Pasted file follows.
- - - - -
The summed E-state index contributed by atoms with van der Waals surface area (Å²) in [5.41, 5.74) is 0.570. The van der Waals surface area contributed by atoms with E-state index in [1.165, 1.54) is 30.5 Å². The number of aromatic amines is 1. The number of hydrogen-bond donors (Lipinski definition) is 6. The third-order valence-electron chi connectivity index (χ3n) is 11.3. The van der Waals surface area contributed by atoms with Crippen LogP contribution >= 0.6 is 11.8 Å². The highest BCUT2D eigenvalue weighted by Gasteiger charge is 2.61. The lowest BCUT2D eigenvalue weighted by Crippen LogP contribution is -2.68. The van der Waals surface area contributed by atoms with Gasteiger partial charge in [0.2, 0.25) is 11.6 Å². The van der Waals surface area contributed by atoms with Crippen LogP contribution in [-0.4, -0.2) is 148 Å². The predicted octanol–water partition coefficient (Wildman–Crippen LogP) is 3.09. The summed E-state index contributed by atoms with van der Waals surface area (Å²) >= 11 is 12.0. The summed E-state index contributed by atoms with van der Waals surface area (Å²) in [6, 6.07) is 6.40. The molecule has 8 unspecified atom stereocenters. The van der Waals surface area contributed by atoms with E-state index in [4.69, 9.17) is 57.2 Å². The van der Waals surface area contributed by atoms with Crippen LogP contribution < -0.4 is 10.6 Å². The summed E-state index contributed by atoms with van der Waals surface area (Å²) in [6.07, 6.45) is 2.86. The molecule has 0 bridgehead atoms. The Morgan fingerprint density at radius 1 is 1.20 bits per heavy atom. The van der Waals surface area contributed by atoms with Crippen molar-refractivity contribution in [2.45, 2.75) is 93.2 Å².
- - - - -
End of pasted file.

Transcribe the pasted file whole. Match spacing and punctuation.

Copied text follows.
The summed E-state index contributed by atoms with van der Waals surface area (Å²) in [5.41, 5.74) is 0.570. The van der Waals surface area contributed by atoms with E-state index in [1.165, 1.54) is 30.5 Å². The number of aromatic amines is 1. The number of hydrogen-bond donors (Lipinski definition) is 6. The third-order valence-electron chi connectivity index (χ3n) is 11.3. The van der Waals surface area contributed by atoms with Crippen LogP contribution >= 0.6 is 11.8 Å². The highest BCUT2D eigenvalue weighted by Gasteiger charge is 2.61. The lowest BCUT2D eigenvalue weighted by Crippen LogP contribution is -2.68. The van der Waals surface area contributed by atoms with Gasteiger partial charge in [0.2, 0.25) is 11.6 Å². The van der Waals surface area contributed by atoms with Crippen LogP contribution in [-0.4, -0.2) is 148 Å². The predicted octanol–water partition coefficient (Wildman–Crippen LogP) is 3.09. The summed E-state index contributed by atoms with van der Waals surface area (Å²) >= 11 is 12.0. The summed E-state index contributed by atoms with van der Waals surface area (Å²) in [6, 6.07) is 6.40. The molecule has 8 unspecified atom stereocenters. The van der Waals surface area contributed by atoms with E-state index in [4.69, 9.17) is 57.2 Å². The van der Waals surface area contributed by atoms with Crippen LogP contribution < -0.4 is 10.6 Å². The summed E-state index contributed by atoms with van der Waals surface area (Å²) in [6.07, 6.45) is 2.86. The molecule has 0 bridgehead atoms. The Morgan fingerprint density at radius 1 is 1.20 bits per heavy atom. The van der Waals surface area contributed by atoms with Crippen molar-refractivity contribution in [2.45, 2.75) is 93.2 Å².